Tantra Magazine

At a inferior level of consciousness, the physical senses are nothing but simple, unconscious tools of perception. These senses have an extroverted character and act in direct relation with exterior objects.

But when the yogi ‘s individual consciousness “melts” in the ocean of the All-embracing Supreme Consciousness of God (Shiva), the senses start to perceive the exterior reality in a different way that is not subject to the limits of time.

Thus, they become inner senses, that is, we are now effectively aware of them as spiritual forces acting in the space of a sanctified consciousness.

Filled with the divine light of the great Shiva (Father God), the senses are deified and their activity leads the yogi to the highest spiritual accomplishment, even if they interact with exterior objects.

Thus, senses actually enlighten the yogi’s being after they had been enlightened themselves by Shiva’s divine grace and light.

The yogi realizes this way that the senses are nothing but the pure and vibrating energy (Spanda) of Consciousness that perceives the Divine manifested in the form of sensations.

Shiva’s absolute freedom (svatantrya) manifests in thousands of ways, but here it confers extraordinary happiness through which Shiva manifests and perceives the entire Creation as a continuous pulsating activity of the senses.

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Meanwhile, Shiva retreats and rests in His own nature (svarupa), which is the source of His infinite bliss and of absolute and unconditioned freedom.

Therefore the yogi should look for the divine archetype not only inside himself but outside as well. The one who has reached spiritual perfection (moksha) has his consciousness centered in the Self, continuously reflecting on his true and uncreated nature.

Although he is deeply absorbed in contemplating his divine nature, he does not neglect any of the aspects of the exterior world.

In fact, having a detached attention, he manifests his senses (hearing, sight, etc.) much better he and understands the deep meanings of the multitude of impressions he receives.

Having his mind and his senses active in the manifesting stream of life, but, in the mean time continuously perceiving his divine, eternal and unchanging nature (Atman), the yogi becomes a veritable master of Creation and the possessor of all divine, manifested virtues and powers.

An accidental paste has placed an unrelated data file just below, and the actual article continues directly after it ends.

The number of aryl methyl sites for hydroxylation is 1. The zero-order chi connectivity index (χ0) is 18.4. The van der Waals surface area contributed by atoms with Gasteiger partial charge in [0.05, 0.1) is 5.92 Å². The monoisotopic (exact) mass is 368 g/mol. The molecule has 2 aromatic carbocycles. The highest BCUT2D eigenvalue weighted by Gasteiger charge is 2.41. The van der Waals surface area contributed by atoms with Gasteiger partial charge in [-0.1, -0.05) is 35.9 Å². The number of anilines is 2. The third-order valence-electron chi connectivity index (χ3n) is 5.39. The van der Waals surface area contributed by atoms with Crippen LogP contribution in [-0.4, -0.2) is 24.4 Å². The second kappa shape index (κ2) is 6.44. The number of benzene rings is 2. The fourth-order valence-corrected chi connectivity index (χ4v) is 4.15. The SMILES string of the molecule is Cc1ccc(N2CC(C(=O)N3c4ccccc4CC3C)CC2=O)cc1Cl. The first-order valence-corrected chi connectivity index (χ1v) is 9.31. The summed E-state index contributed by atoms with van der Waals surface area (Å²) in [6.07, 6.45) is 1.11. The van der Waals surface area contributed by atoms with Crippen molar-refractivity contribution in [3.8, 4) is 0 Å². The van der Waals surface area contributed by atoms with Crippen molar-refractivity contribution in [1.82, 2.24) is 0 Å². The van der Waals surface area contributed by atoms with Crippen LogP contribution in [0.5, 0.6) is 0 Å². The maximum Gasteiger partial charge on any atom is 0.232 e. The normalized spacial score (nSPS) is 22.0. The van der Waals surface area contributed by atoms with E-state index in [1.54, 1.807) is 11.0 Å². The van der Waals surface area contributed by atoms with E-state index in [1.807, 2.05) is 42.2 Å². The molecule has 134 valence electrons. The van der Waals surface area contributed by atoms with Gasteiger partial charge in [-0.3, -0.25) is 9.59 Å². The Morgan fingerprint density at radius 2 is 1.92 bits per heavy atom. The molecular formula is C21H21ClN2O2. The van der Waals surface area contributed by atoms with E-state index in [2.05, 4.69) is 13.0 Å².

The Spanda school tradition emphasizes that the yogi should attentively notice the “movements” of the senses and perceive them as an extension of Shiva’s activity.

This activity is both the Universal Consciousness itself and the divine, essential, ultimate nature of any human being.

Thus, the yogi will gradually understand and deeply and clearly assimilate the fact that he is continuously infused with the divine pulsating energy (Spanda) that generates and supports any sensorial activity.

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The multiple and complex perceived sensations will make the yogi understand that he is a faithful receiver of any experience granted by the Glorious Divine Light (Mahaprakasha) of the Absolute Consciousness that fills both the subjectivity of his individuality and its surroundings.

There are many spiritual paths and religions that choose and even impose the confinement and austerity of the senses, considering them one of the main sources of suffering in Manifestation (samsara).

On the contrary, the teachings of the Spanda system and, generally, of Kashmir Shaivism assert that the same senses can be a means of revealing the self – in the first stage – through spontaneous enlightening, and of reaching the state of ultimate spiritual liberation – in a more profound and advanced stage.

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